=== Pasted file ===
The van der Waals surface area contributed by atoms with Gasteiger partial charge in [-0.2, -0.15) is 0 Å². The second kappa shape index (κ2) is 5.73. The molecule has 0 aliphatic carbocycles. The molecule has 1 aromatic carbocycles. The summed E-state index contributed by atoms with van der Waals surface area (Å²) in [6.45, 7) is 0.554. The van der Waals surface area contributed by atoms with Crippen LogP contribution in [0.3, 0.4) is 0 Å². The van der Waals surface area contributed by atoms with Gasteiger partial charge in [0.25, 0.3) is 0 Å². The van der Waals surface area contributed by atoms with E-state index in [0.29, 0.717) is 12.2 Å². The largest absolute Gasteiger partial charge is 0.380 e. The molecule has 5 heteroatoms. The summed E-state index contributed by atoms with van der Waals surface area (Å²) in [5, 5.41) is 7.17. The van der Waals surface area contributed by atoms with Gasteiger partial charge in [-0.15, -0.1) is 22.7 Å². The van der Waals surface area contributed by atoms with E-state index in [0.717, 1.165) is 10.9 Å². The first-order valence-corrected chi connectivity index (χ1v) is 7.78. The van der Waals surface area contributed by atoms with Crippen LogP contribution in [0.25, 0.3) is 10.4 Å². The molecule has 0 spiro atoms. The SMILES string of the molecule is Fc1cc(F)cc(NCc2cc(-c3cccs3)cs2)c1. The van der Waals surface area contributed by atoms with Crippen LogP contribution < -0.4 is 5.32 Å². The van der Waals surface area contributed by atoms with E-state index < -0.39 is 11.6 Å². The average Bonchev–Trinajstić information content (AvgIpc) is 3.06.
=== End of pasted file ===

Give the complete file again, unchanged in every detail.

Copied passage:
The van der Waals surface area contributed by atoms with Gasteiger partial charge in [-0.2, -0.15) is 0 Å². The second kappa shape index (κ2) is 5.73. The molecule has 0 aliphatic carbocycles. The molecule has 1 aromatic carbocycles. The summed E-state index contributed by atoms with van der Waals surface area (Å²) in [6.45, 7) is 0.554. The van der Waals surface area contributed by atoms with Crippen LogP contribution in [0.3, 0.4) is 0 Å². The van der Waals surface area contributed by atoms with Gasteiger partial charge in [0.25, 0.3) is 0 Å². The van der Waals surface area contributed by atoms with E-state index in [0.29, 0.717) is 12.2 Å². The largest absolute Gasteiger partial charge is 0.380 e. The molecule has 5 heteroatoms. The summed E-state index contributed by atoms with van der Waals surface area (Å²) in [5, 5.41) is 7.17. The van der Waals surface area contributed by atoms with Gasteiger partial charge in [-0.15, -0.1) is 22.7 Å². The van der Waals surface area contributed by atoms with E-state index in [0.717, 1.165) is 10.9 Å². The first-order valence-corrected chi connectivity index (χ1v) is 7.78. The van der Waals surface area contributed by atoms with Crippen LogP contribution in [0.25, 0.3) is 10.4 Å². The molecule has 0 spiro atoms. The SMILES string of the molecule is Fc1cc(F)cc(NCc2cc(-c3cccs3)cs2)c1. The van der Waals surface area contributed by atoms with Crippen LogP contribution < -0.4 is 5.32 Å². The van der Waals surface area contributed by atoms with E-state index < -0.39 is 11.6 Å². The average Bonchev–Trinajstić information content (AvgIpc) is 3.06.